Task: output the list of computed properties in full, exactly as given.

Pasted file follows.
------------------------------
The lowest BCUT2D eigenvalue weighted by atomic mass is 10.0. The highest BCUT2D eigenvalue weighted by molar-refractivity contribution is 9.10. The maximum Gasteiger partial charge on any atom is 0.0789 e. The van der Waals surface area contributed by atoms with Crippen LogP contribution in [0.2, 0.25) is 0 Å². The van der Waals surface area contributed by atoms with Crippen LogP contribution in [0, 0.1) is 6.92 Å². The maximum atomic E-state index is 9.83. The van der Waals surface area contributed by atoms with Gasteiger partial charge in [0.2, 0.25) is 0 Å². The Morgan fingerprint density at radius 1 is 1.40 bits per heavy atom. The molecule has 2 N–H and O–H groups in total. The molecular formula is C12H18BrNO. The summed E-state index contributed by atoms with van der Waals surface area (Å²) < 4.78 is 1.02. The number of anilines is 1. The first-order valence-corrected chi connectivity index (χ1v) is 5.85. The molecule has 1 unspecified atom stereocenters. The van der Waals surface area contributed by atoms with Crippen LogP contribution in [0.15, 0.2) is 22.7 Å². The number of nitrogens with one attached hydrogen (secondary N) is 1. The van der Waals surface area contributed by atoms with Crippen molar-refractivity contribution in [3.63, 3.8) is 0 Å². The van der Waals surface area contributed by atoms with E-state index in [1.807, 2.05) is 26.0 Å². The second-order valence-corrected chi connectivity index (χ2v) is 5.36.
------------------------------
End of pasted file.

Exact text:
The lowest BCUT2D eigenvalue weighted by atomic mass is 10.0. The highest BCUT2D eigenvalue weighted by molar-refractivity contribution is 9.10. The maximum Gasteiger partial charge on any atom is 0.0789 e. The van der Waals surface area contributed by atoms with Crippen LogP contribution in [0.2, 0.25) is 0 Å². The van der Waals surface area contributed by atoms with Crippen LogP contribution in [0, 0.1) is 6.92 Å². The maximum atomic E-state index is 9.83. The van der Waals surface area contributed by atoms with Gasteiger partial charge in [0.2, 0.25) is 0 Å². The Morgan fingerprint density at radius 1 is 1.40 bits per heavy atom. The molecule has 2 N–H and O–H groups in total. The molecular formula is C12H18BrNO. The summed E-state index contributed by atoms with van der Waals surface area (Å²) < 4.78 is 1.02. The number of anilines is 1. The first-order valence-corrected chi connectivity index (χ1v) is 5.85. The molecule has 1 unspecified atom stereocenters. The van der Waals surface area contributed by atoms with Crippen LogP contribution in [0.15, 0.2) is 22.7 Å². The number of nitrogens with one attached hydrogen (secondary N) is 1. The van der Waals surface area contributed by atoms with Crippen molar-refractivity contribution in [3.63, 3.8) is 0 Å². The van der Waals surface area contributed by atoms with E-state index in [1.807, 2.05) is 26.0 Å². The second-order valence-corrected chi connectivity index (χ2v) is 5.36.